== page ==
The performance presents the historical and social conditions that gave birth to the Rebetiko tradition and defined its style and ethos.
WHEN: 24th November 21.00
WHERE: Mikis Theodorakis Theatre, Old Customs House, Katechaki 8, Venetian Harbour, Chania
Starting point of this very special musical theatre is the dramatized narratives of two of the leading rebetes, (Rebetiko musicians) Markos Vamvakaris and Michalis Jenitsaris, from the beginning of the 20th century to the 60s, as well as other representative texts of the period.
Through their memories, stories and songs, we start from Markos’ home, the island of Syros, end up in Piraeus of the interwar era, where the Smyrna School gives way to the Piraeus Rebetiko. In a critical and transitional time, with refugees and port workers pushed to the margins, we follow their initiation into the world of the “piazza” and the passionate and intense life of the Rebetiko musicians, with their particular ideology, values and symbols. The main means of expression and symbol of identity of this world are song, music and dance, through which the viewer is also “initiated” into the style and ethos of classical Rebetiko.
In the theatrical monologue of the two protagonists unfold the special position and role of musicians among the mages, the ritual of the café and the teke ( (a Turkish word, originally meaning a monastery for Dervishes , usually a side room off a coffee house or taverna), the experiential relationship with the bouzouki, the semiology of Zeibekiko (originally a dance for two armed people facing one another, it developed into an improvised dance for a single male), the chase by the police, censorship and displacements from the dictatorship of Metaxas, the differentiation in the performance of Rebetikos after the War with urbanization and the transition to the famous masters – stars of the song.
The entire theatrical approach places particular emphasis on the “ritual” character of the Rebetiko performance, with the structure of the performance and the configuration of the stage space presenting the atmosphere of a “Popular Liturgy”, where “the Evangelist Markos (Vamvakaris) meets the Archangel Michael (Jenitsaris)”!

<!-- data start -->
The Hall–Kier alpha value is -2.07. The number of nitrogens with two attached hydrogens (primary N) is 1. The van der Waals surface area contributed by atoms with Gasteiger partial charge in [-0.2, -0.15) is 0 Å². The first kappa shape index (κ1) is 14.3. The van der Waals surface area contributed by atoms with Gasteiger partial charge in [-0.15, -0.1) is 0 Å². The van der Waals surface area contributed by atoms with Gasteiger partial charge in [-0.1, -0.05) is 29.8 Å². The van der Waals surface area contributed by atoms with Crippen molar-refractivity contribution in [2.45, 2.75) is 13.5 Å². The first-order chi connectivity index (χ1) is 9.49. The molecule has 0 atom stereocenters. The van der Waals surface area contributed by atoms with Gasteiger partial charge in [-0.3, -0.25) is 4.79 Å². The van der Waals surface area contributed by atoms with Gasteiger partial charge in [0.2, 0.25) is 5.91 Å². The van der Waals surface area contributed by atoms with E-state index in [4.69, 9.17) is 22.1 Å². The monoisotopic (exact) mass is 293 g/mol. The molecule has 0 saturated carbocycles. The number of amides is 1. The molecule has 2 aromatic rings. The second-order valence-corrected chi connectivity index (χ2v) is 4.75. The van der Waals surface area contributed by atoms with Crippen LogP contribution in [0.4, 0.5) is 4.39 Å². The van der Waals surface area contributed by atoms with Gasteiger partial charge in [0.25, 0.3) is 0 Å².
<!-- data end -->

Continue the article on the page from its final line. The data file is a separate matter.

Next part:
ABOUT MARKOS VAMVAKARIS:
Markos Vamvakaris was a well known Rebetiko musician, born in 1905, in Ano Chora on the island Syros.
He came from a Catholic family that was very poor, but rich with a passion for music. Markos’ father played the bagpipe, and his grandfather wrote songs.
His family belonged to the island’s large Roman Catholic community, the “Francosyrians,” a term derived from the colloquial Greek reference to West Europeans collectively as “the Franks.”
Markos had many jobs and had worked as a shoe polisher, a paperboy, and a worker in the yarn industry since he was a child. He left Syros at the age of 12 and moved to Piraeus, where he worked in various other jobs for the next several years.
At a later age he decided to learn how to play the bouzouki and began writing his first songs. He watched a bouzouki player play one day and promised to himself that if he didn’t learn to play the instrument within six months, he would cut off his own hand with a cleaver.
Markos studied the bouzouki intensively and became an inventive virtuoso player, without ever learning notes.
At the beginning of his career, he performed in illegal hashish-smoking establishments known as tekés; later he and his band performed in more legal clubs and popular taverns.
The band’s compositions became immensely popular, and Markos recorded the majority of them. Among the rebetes community, he was known as “the Frank” (Fragos)
The composers, musicians, and singers of rebetiko were known as ‘rebetes,’ which means defiant, misled or disobedient, a Greek term similar to “Manghes,” someone who is anti-establishment.
One of the most famous songs Markos ever wrote was Fragosyriani in 1935, a classic love song that regained popularity twenty five years later by singer Grigoris Bithikotsis.
Markos’ composition style was straightforward: limited orchestration with melodic lines. The lyrics in his songs, as most rebetiko style songs, frequently addressed poverty, class problems, marriage, love, addiction and immigration. War, unemployment, and death were all inspirations.
Due to the anti-authoritarian style of Rebetiko, the music was banned during the censorship of the Metaxas government in 1937, Markos then had to change his playing style and adapt the lyrics.
Even so, Markos was so famous during the 30s that 50 000 fans attended his concerts, performed in Thessaloniki.
On 8th February, 1972, Markos died at age 66, leaving behind many compositions and songs that are still adored today.
In his home town of Syros a museum exhibition in honour of him.